I loved this book with the patient sleeping dog who allows himself to be clambered over, played with, and piled on while he is sleeping. There is no sense ever that the dog is anything other than a very happy and willing partner to all of this. The boy is eager but also gentle, his imagination creating worlds where the dog is an active participant in his merry games. The ending is completely adorable with the boy asleep and the dog awake.
Schmid’s illustrations are just right for this book. Done in simple lines on pastel backgrounds, the illustrations show the lovely interplay between little boy and dog. The round dog makes a perfect foil for the active little boy, one a whirl of motion and the other almost motionless.
A book that celebrates having a pet as a small child and the incredible connection one develops. Appropriate for ages 2-4.
Reviewed from copy received from Farrar, Straus and Giroux.
Dime by E.R. Frank (InfoSoup)
At age 14, Dime is kicked out of her foster family’s home and finds herself on the streets where she is helped by a woman who brings her a coat to keep her warm and feeds her. When she goes home with her, she finds herself in a safe place, one managed by Daddy, a man who only seems to want to help Dime. Quickly though, she is drawn into a life of prostitution in exchange for being kept safe, warm and fed. Dime falls in love with Daddy, one of the first people to shower her with gifts and compliments. She knows that she has to work on the streets to keep them all fed and happy, but soon things begin to turn sour and wrong. Dime is asked to leave school and not read any books anymore. She also finds herself helping teach and take care of a new girl who is only 11 years old named Lollipop. As Dime realizes that she is not part of a family and that she doesn’t love Daddy at all, she has to continue the charade to stay alive. When one final thing happens that is so horrific that Dime can’t go along with it, how will she be able to make things right?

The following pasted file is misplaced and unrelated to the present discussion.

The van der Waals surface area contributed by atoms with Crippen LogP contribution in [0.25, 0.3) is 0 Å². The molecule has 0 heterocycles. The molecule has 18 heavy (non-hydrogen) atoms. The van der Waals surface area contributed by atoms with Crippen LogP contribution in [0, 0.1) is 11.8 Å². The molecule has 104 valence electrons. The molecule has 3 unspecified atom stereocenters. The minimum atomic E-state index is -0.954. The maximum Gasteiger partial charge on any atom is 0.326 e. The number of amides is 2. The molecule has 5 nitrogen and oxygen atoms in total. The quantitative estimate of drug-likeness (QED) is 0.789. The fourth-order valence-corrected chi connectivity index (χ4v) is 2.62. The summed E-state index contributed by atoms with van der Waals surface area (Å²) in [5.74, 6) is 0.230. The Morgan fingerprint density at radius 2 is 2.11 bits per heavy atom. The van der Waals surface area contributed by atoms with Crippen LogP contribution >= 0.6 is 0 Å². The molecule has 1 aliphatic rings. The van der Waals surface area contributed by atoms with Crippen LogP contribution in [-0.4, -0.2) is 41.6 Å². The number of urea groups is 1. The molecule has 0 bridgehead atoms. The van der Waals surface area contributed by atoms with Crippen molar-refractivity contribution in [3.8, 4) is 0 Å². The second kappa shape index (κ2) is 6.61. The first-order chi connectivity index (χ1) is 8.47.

This was one of the toughest reads I’ve read in a long time. It was gut wrenching and horrible, but it all rings so very true. Frank is a psychotherapist who specializes in trauma and this novel demonstrates her knowledge of real trauma. Frank manages to be honest about the life of a teen prostitute with all of its beatings, sexual acts and fear and yet she also shows how Dime is able to survive it and endure. The novel balances on that edge, where Dime is entirely human and understandable, and yet doing things that the average reader will not be OK with. As the book builds and things get worse and worse, it is impossible to look away and yet nearly impossible to read. It is only Frank’s skill as a writer that keeps this book readable by the end.